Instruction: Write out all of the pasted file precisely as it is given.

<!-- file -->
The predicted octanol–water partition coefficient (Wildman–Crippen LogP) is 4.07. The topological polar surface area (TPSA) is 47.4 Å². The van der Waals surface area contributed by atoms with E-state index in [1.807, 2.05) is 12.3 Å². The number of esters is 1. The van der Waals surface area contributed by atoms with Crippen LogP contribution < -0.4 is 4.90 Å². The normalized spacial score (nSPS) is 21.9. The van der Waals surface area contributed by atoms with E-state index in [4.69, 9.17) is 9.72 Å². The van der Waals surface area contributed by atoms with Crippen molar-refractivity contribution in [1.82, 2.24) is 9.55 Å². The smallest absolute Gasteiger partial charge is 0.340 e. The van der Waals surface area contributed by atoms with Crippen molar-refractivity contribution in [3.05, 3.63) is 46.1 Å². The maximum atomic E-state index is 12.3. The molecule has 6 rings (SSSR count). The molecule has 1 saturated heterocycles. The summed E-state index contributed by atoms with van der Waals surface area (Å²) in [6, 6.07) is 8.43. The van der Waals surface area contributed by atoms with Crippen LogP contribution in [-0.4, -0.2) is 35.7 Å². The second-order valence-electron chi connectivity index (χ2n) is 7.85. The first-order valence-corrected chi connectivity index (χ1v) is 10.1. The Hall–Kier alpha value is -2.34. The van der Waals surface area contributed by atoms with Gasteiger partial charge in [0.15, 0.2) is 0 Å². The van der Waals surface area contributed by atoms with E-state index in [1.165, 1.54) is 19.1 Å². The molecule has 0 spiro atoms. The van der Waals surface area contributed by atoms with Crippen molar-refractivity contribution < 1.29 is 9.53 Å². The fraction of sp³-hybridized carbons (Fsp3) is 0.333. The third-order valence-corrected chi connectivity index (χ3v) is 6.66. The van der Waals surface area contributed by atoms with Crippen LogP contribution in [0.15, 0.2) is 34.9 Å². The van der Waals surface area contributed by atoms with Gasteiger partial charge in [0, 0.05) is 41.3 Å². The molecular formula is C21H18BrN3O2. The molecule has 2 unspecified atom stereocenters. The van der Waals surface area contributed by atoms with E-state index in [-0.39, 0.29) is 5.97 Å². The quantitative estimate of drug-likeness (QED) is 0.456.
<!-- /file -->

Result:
The predicted octanol–water partition coefficient (Wildman–Crippen LogP) is 4.07. The topological polar surface area (TPSA) is 47.4 Å². The van der Waals surface area contributed by atoms with E-state index in [1.807, 2.05) is 12.3 Å². The number of esters is 1. The van der Waals surface area contributed by atoms with Crippen LogP contribution < -0.4 is 4.90 Å². The normalized spacial score (nSPS) is 21.9. The van der Waals surface area contributed by atoms with E-state index in [4.69, 9.17) is 9.72 Å². The van der Waals surface area contributed by atoms with Crippen molar-refractivity contribution in [1.82, 2.24) is 9.55 Å². The smallest absolute Gasteiger partial charge is 0.340 e. The van der Waals surface area contributed by atoms with Crippen molar-refractivity contribution in [3.05, 3.63) is 46.1 Å². The maximum atomic E-state index is 12.3. The molecule has 6 rings (SSSR count). The molecule has 1 saturated heterocycles. The summed E-state index contributed by atoms with van der Waals surface area (Å²) in [6, 6.07) is 8.43. The van der Waals surface area contributed by atoms with Crippen LogP contribution in [-0.4, -0.2) is 35.7 Å². The second-order valence-electron chi connectivity index (χ2n) is 7.85. The first-order valence-corrected chi connectivity index (χ1v) is 10.1. The Hall–Kier alpha value is -2.34. The van der Waals surface area contributed by atoms with Gasteiger partial charge in [0.15, 0.2) is 0 Å². The van der Waals surface area contributed by atoms with E-state index in [1.165, 1.54) is 19.1 Å². The molecule has 0 spiro atoms. The van der Waals surface area contributed by atoms with Crippen molar-refractivity contribution < 1.29 is 9.53 Å². The fraction of sp³-hybridized carbons (Fsp3) is 0.333. The third-order valence-corrected chi connectivity index (χ3v) is 6.66. The van der Waals surface area contributed by atoms with Crippen LogP contribution in [0.15, 0.2) is 34.9 Å². The van der Waals surface area contributed by atoms with Gasteiger partial charge in [0, 0.05) is 41.3 Å². The molecular formula is C21H18BrN3O2. The molecule has 2 unspecified atom stereocenters. The van der Waals surface area contributed by atoms with E-state index in [-0.39, 0.29) is 5.97 Å². The quantitative estimate of drug-likeness (QED) is 0.456.